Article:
The role of banks in the transmission of monetary policy
The transmission of monetary policy, especially in light of recent events, has received increased attention, especially with respect to the efficacy of the bank lending channel. This paper summarizes the issues associated with isolating the bank lending channel and determining the extent to which it is operational. Evidence on the effectiveness of the bank lending channel is presented, both in the United States and abroad. The paper then provides observations about the likely consequences for the effectiveness of the lending channel of the changes in the financial environment associated with ...
Supervisory reform for global banks
Remarks at the Center for Transnational Legal Studies Seminar on the Impact of U.S. Regulatory Reform on Global Banks, New York City.
Robust capital regulation
Banks? leverage choices represent a delicate balancing act. Credit discipline argues for more leverage, while balance-sheet opacity and ease of asset substitution argue for less. Meanwhile, regulatory safety nets promote ex post financial stability, but also create perverse incentives for banks to engage in correlated asset choices and to hold little equity capital. As a way to cope with these distorted incentives, we outline a two-tier capital framework for banks. The first tier is a regular core capital requirement that helps deter excessive risk-taking incentives. The second tier, a novel ...
Financial stability and economic growth
Remarks at the 2011 Bretton Woods Committee International Council Meeting, Washington, D.C.>
Five years since the crisis: where are we now?
Remarks at the Institute of International Bankers' Seminar on Risk Management and Regulatory/Examinations Compliance Issues.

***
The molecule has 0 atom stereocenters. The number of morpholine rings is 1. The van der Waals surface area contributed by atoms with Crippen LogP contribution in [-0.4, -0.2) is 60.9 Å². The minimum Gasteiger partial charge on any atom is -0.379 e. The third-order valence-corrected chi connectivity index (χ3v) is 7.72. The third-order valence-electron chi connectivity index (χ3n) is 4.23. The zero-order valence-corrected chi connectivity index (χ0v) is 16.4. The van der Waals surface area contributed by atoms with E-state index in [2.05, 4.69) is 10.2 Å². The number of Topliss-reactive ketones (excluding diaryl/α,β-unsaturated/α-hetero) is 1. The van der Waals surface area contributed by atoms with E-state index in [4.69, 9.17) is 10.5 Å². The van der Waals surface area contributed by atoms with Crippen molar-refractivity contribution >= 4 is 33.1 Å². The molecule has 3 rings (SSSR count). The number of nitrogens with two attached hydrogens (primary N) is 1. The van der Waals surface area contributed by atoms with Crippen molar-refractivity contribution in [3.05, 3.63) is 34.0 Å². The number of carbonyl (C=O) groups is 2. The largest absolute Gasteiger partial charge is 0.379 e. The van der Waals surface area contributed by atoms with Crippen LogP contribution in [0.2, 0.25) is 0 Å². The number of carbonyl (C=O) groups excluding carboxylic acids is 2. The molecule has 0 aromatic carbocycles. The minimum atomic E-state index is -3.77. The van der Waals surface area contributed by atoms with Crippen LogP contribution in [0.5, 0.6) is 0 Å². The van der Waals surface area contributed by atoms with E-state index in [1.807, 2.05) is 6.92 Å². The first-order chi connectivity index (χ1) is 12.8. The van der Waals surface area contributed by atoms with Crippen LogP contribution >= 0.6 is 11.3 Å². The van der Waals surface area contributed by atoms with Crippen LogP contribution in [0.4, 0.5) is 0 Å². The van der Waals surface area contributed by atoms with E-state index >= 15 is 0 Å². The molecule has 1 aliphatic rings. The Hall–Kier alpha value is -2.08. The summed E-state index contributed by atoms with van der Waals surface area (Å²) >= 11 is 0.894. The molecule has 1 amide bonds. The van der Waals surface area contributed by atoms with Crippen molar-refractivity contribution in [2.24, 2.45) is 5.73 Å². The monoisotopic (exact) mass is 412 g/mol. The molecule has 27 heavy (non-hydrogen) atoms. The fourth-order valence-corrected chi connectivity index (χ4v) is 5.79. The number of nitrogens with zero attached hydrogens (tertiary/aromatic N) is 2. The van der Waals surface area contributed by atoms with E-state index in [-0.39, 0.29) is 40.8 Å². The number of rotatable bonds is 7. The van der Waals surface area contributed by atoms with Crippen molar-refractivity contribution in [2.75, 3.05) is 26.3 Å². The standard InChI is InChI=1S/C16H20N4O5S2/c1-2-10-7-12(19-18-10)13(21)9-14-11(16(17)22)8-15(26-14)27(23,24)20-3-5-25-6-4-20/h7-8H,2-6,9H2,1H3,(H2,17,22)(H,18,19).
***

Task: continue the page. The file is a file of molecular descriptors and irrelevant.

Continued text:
Corporate governance of financial institutions
We identify the tension created by the dual demands of financial institutions to be value-maximizing entities that also serve the public interest. We highlight the importance of information in addressing the public?s desire for banks to be safe yet innovative. Regulators can choose several approaches to increase market discipline and information production. First, they can mandate information production outside of markets through increased regulatory disclosure. Second, they can directly motivate potential producers of information by changing their incentives. Traditional approaches to bank ...
Shadow banking regulation
Shadow banks conduct credit intermediation without direct, explicit access to public sources of liquidity and credit guarantees. Shadow banks contributed to the credit boom in the early 2000s and collapsed during the financial crisis of 2007-09. We review the rapidly growing literature on shadow banking and provide a conceptual framework for its regulation. Since the financial crisis, regulatory reform efforts have aimed at strengthening the stability of the shadow banking system. We review the implications of these reform efforts for shadow funding sources including asset-backed commercial ...
Optimal disclosure policy and undue diligence
While both public and private financial agencies supply asset markets with large amounts of information, they do not generally disclose all asset-related information to the general public. This observation leads us to ask what principles might govern the optimal disclosure policy for an asset manager or financial regulator. To investigate this question, we study the properties of a dynamic economy endowed with a risky asset, and with individuals that lack commitment. Information relating to future asset returns is available to society at zero cost. Legislation dictates whether this ...
Taming the Too-Big-to-Fails: Will Dodd–Frank Be the Ticket or Is Lap-Band surgery required? (with reference to Vinny Guadagnino, Andrew Haldane, Paul Volcker, John Milton, Tom Hoenig and Churchill’s ‘Terminological Inexactitude’)
Remarks before Columbia University?s Politics and Business Club, New York City, NY, November 15, 2011 ; "I shall speak of the difficulty of treating [too big to fail] in a culture held hostage by concerns for 'contagion,' 'systemic risk' and 'unique solutions.' I will posit that preoccupation with these concerns leads to an ethic that coddles survival of the fattest rather than promoting survival of the fittest, to the detriment of social welfare and economic efficiency."
Opening remarks: 2008 Economic Symposium, Jackson Hole